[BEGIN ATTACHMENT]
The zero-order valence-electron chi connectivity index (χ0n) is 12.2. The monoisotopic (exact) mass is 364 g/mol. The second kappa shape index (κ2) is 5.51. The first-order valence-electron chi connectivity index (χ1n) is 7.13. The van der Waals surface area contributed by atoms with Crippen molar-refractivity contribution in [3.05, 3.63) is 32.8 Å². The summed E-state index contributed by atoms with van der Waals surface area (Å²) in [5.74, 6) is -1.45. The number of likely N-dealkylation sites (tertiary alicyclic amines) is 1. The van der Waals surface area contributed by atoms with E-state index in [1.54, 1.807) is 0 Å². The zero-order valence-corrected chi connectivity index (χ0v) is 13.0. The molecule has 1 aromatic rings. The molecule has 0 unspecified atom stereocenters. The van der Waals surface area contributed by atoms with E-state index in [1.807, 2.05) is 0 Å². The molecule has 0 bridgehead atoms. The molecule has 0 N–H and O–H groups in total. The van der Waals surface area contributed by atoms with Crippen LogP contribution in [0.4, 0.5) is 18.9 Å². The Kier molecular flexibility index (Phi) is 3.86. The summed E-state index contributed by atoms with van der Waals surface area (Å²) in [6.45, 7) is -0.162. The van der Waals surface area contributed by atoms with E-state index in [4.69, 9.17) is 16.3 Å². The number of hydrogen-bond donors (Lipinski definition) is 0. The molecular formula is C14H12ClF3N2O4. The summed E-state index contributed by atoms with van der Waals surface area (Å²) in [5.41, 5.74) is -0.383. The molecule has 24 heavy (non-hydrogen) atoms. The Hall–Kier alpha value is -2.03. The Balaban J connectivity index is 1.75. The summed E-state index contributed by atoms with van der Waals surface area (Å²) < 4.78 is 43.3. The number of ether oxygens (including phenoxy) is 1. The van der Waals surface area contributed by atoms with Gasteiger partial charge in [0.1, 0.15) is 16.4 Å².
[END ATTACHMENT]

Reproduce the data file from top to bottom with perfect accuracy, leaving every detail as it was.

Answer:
The zero-order valence-electron chi connectivity index (χ0n) is 12.2. The monoisotopic (exact) mass is 364 g/mol. The second kappa shape index (κ2) is 5.51. The first-order valence-electron chi connectivity index (χ1n) is 7.13. The van der Waals surface area contributed by atoms with Crippen molar-refractivity contribution in [3.05, 3.63) is 32.8 Å². The summed E-state index contributed by atoms with van der Waals surface area (Å²) in [5.74, 6) is -1.45. The number of likely N-dealkylation sites (tertiary alicyclic amines) is 1. The van der Waals surface area contributed by atoms with E-state index in [1.54, 1.807) is 0 Å². The zero-order valence-corrected chi connectivity index (χ0v) is 13.0. The molecule has 1 aromatic rings. The molecule has 0 unspecified atom stereocenters. The van der Waals surface area contributed by atoms with E-state index in [1.807, 2.05) is 0 Å². The molecule has 0 bridgehead atoms. The molecule has 0 N–H and O–H groups in total. The van der Waals surface area contributed by atoms with Crippen LogP contribution in [0.4, 0.5) is 18.9 Å². The Kier molecular flexibility index (Phi) is 3.86. The summed E-state index contributed by atoms with van der Waals surface area (Å²) in [6.45, 7) is -0.162. The van der Waals surface area contributed by atoms with E-state index in [4.69, 9.17) is 16.3 Å². The number of hydrogen-bond donors (Lipinski definition) is 0. The molecular formula is C14H12ClF3N2O4. The summed E-state index contributed by atoms with van der Waals surface area (Å²) in [5.41, 5.74) is -0.383. The molecule has 24 heavy (non-hydrogen) atoms. The Hall–Kier alpha value is -2.03. The Balaban J connectivity index is 1.75. The summed E-state index contributed by atoms with van der Waals surface area (Å²) < 4.78 is 43.3. The number of ether oxygens (including phenoxy) is 1. The van der Waals surface area contributed by atoms with Gasteiger partial charge in [0.1, 0.15) is 16.4 Å².